Air Traffic Central...

President of the Nigerian Air Traffic Controllers Association (NATCA), Abayomi Agoro, has called on aviation authorities across west Africa to prioritise air traffic control operations in decision making and give improved attention to air navigation and safety systems.


"The government should include aviation agencies and ATC in their annual budgetary provisions and support the system." ABAYOMI AGORO

Speaking in an exclusive interview with African Aerospace, Agoro said: “NATCA has been advocating for welfare of its members that cuts across adequate training, unnecessary meddling in airtraffic controllers’ employment, and provision of working tools, among others.”

“NATCA can only plead with the government to do what is needed on the air navigation service providers (ANSP) by placing more emphasis on their core mandate.

“The resources are scarce and should be tailored towards the priority areas. We have too many staff in the agencies, but the operational staff are grossly inadequate. That should be the focus of attention, coupled with the system upgrades. These are challenges that, if not attended to, can impair safety and service deliveries,” he said.

Considering the fact that more airports have been built by state governments in Nigeria, increasing the numberto be manned from 21 to 32 and creating demand for more ATC personnel in the country, amidst a deficit of more than 250 controllers, Agoro said: “It is obvious that we have a manpower challenge and inadequate personnel to man the existing facilities. Now that the states are more interested in building more airports, it is in their best interest to assist the agencies responsible forthe services provision, by funding the training and recruitment of staff.

“The government should include aviation agencies and ATC in their annual budgetary provisions and support the system.”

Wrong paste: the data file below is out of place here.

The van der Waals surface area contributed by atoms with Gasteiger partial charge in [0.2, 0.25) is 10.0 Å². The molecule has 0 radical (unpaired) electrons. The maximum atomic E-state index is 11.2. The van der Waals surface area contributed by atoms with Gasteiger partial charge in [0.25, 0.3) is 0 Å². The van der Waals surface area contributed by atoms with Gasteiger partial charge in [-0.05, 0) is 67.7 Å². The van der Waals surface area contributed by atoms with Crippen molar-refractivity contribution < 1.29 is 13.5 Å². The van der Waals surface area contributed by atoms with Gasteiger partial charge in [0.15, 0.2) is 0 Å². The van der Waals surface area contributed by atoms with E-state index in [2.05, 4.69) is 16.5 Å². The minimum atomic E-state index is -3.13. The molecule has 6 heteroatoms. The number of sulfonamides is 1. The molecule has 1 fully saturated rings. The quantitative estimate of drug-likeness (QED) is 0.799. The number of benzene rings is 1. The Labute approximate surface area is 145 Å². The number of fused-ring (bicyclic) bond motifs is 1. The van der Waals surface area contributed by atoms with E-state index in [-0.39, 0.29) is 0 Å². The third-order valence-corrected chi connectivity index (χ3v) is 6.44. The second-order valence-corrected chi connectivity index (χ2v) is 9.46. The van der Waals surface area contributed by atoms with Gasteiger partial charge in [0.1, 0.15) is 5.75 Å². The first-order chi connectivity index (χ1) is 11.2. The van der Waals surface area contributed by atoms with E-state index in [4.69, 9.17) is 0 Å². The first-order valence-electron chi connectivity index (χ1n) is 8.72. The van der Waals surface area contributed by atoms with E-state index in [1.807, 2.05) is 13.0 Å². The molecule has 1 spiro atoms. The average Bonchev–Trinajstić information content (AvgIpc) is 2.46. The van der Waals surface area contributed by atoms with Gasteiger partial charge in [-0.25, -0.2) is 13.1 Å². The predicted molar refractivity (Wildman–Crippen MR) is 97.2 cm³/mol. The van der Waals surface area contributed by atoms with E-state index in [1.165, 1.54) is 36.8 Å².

Agoro frowned at governments’ frequent claims of paucity of funds as an excuse for not training adequate airtraffic controllers. “We are concerned about the recruitment of competent hands and training. Today, we still have challenges in training as they claim it's due to the paucity of funds, but we see more administrative and financial training being budgeted for and running yearin, year out.”

On the push for all African countries to sign and implement the single African Air Transport Market (SAATM) agreement, Agoro called for a careful observation ofthe single European skies initiative asAfrica works towards that collaboration.

“I believe that such effort is meant to create some kind of economics of scale as done in the single European sky case to enable the region to compete favourably with other aviation entities engaged in such regional collaboration. The issue of trust among associating members in this kind of arrangement would be the test for Africa’s success. If the European Union, as sophisticated as it is in dealing with large scale collaboration is currently in a battle for survival, then we should consult properly before venturing into this collaboration,” Agoro advised.

Commenting on the impact ofrecent military coups in some countries in west Africa on aviation activities in the sub region, Agoro said: “A military coup by nature, is a disruption of the normal flow of the democratic process and affects aviation activities momentarily by giving the national airspace an unsafe status and scaring international airlines from even overflying the airspace."

“While this disruption lasts, revenue generated by all commercialised aviation is stalled. This certainly affects airtraffic control and other service providers that depend on these activities for sustenance.”

On regional ATC collaboration, Agoro said “NATCA and other ATC associations in Africa and the Indian Ocean area, underthe banner of the International Federation of Air Traffic Controllers Associations (IFATCA) are united in so many respects, particularly in the area of lending opinions on matters that require members’ collaboration. The relationship is very cordial and mutually beneficial.”

However, he called on IFATCA, which NATCA hosted in Abuja from December 6 to 9, 2023, to support member associations’ in their efforts to overcome technical, operational and welfare challenges, underscoring their integralrole in the federation’s success.

Chiedu Albinus Emeke

Chiedu Albinus Emeke

Chiedu has been a West Africa correspondent for African Aerospace since 2016.